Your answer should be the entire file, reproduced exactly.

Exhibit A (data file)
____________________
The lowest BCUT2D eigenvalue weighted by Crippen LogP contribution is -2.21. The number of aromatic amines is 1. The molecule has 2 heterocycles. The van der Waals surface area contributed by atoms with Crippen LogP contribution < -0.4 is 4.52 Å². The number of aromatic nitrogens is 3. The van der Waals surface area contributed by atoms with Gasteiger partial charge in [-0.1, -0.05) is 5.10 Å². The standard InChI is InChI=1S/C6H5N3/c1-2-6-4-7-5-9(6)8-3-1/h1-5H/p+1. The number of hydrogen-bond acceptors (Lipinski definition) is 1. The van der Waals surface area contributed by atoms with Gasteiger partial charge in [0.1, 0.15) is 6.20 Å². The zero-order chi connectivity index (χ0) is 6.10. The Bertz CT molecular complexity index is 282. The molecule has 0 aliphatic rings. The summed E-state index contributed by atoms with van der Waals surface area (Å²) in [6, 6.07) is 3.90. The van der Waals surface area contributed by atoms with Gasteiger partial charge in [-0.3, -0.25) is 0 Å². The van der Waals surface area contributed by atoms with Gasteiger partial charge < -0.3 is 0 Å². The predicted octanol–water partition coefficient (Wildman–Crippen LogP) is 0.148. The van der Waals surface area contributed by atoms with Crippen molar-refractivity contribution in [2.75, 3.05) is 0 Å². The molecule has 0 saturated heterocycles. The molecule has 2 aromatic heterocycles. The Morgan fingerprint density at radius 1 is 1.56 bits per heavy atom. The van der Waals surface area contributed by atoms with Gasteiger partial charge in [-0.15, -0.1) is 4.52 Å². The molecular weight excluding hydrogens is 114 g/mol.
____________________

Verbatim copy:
The lowest BCUT2D eigenvalue weighted by Crippen LogP contribution is -2.21. The number of aromatic amines is 1. The molecule has 2 heterocycles. The van der Waals surface area contributed by atoms with Crippen LogP contribution < -0.4 is 4.52 Å². The number of aromatic nitrogens is 3. The van der Waals surface area contributed by atoms with Gasteiger partial charge in [-0.1, -0.05) is 5.10 Å². The standard InChI is InChI=1S/C6H5N3/c1-2-6-4-7-5-9(6)8-3-1/h1-5H/p+1. The number of hydrogen-bond acceptors (Lipinski definition) is 1. The van der Waals surface area contributed by atoms with Gasteiger partial charge in [0.1, 0.15) is 6.20 Å². The zero-order chi connectivity index (χ0) is 6.10. The Bertz CT molecular complexity index is 282. The molecule has 0 aliphatic rings. The summed E-state index contributed by atoms with van der Waals surface area (Å²) in [6, 6.07) is 3.90. The van der Waals surface area contributed by atoms with Gasteiger partial charge in [-0.3, -0.25) is 0 Å². The van der Waals surface area contributed by atoms with Gasteiger partial charge < -0.3 is 0 Å². The predicted octanol–water partition coefficient (Wildman–Crippen LogP) is 0.148. The van der Waals surface area contributed by atoms with Crippen molar-refractivity contribution in [2.75, 3.05) is 0 Å². The molecule has 0 saturated heterocycles. The molecule has 2 aromatic heterocycles. The Morgan fingerprint density at radius 1 is 1.56 bits per heavy atom. The van der Waals surface area contributed by atoms with Gasteiger partial charge in [-0.15, -0.1) is 4.52 Å². The molecular weight excluding hydrogens is 114 g/mol.